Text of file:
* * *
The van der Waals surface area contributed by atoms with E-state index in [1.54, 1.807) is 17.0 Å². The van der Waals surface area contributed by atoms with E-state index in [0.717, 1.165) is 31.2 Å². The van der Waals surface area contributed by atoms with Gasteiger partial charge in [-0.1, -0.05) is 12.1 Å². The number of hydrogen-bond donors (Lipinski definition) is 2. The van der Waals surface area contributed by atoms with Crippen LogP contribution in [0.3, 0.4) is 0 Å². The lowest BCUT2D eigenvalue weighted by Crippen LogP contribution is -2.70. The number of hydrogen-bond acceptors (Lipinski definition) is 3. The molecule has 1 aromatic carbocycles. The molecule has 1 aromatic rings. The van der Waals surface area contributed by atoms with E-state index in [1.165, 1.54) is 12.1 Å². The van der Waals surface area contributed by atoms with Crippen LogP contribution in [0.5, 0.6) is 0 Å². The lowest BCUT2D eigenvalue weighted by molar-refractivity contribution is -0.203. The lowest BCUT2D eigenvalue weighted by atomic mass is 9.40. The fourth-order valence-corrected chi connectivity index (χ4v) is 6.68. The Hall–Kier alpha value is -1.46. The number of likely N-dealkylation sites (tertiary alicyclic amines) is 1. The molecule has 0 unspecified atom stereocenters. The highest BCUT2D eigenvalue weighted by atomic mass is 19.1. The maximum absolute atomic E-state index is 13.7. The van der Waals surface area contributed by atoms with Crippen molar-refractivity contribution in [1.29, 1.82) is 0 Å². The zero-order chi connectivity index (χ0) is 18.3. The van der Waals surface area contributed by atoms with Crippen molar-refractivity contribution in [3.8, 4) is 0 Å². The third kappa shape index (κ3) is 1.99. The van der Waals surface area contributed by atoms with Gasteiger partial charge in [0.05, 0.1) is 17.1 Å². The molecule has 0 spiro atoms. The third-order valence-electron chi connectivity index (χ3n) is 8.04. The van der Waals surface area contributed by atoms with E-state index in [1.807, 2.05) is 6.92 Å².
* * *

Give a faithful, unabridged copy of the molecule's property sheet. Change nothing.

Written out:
The van der Waals surface area contributed by atoms with E-state index in [1.54, 1.807) is 17.0 Å². The van der Waals surface area contributed by atoms with E-state index in [0.717, 1.165) is 31.2 Å². The van der Waals surface area contributed by atoms with Gasteiger partial charge in [-0.1, -0.05) is 12.1 Å². The number of hydrogen-bond donors (Lipinski definition) is 2. The van der Waals surface area contributed by atoms with Crippen LogP contribution in [0.3, 0.4) is 0 Å². The lowest BCUT2D eigenvalue weighted by Crippen LogP contribution is -2.70. The number of hydrogen-bond acceptors (Lipinski definition) is 3. The molecule has 1 aromatic carbocycles. The molecule has 1 aromatic rings. The van der Waals surface area contributed by atoms with E-state index in [1.165, 1.54) is 12.1 Å². The van der Waals surface area contributed by atoms with Crippen LogP contribution in [0.5, 0.6) is 0 Å². The lowest BCUT2D eigenvalue weighted by molar-refractivity contribution is -0.203. The lowest BCUT2D eigenvalue weighted by atomic mass is 9.40. The fourth-order valence-corrected chi connectivity index (χ4v) is 6.68. The Hall–Kier alpha value is -1.46. The number of likely N-dealkylation sites (tertiary alicyclic amines) is 1. The molecule has 0 unspecified atom stereocenters. The highest BCUT2D eigenvalue weighted by atomic mass is 19.1. The maximum absolute atomic E-state index is 13.7. The van der Waals surface area contributed by atoms with Crippen molar-refractivity contribution in [1.29, 1.82) is 0 Å². The zero-order chi connectivity index (χ0) is 18.3. The van der Waals surface area contributed by atoms with Crippen molar-refractivity contribution in [3.8, 4) is 0 Å². The third kappa shape index (κ3) is 1.99. The van der Waals surface area contributed by atoms with Gasteiger partial charge in [0.05, 0.1) is 17.1 Å². The molecule has 0 spiro atoms. The third-order valence-electron chi connectivity index (χ3n) is 8.04. The van der Waals surface area contributed by atoms with E-state index in [1.807, 2.05) is 6.92 Å².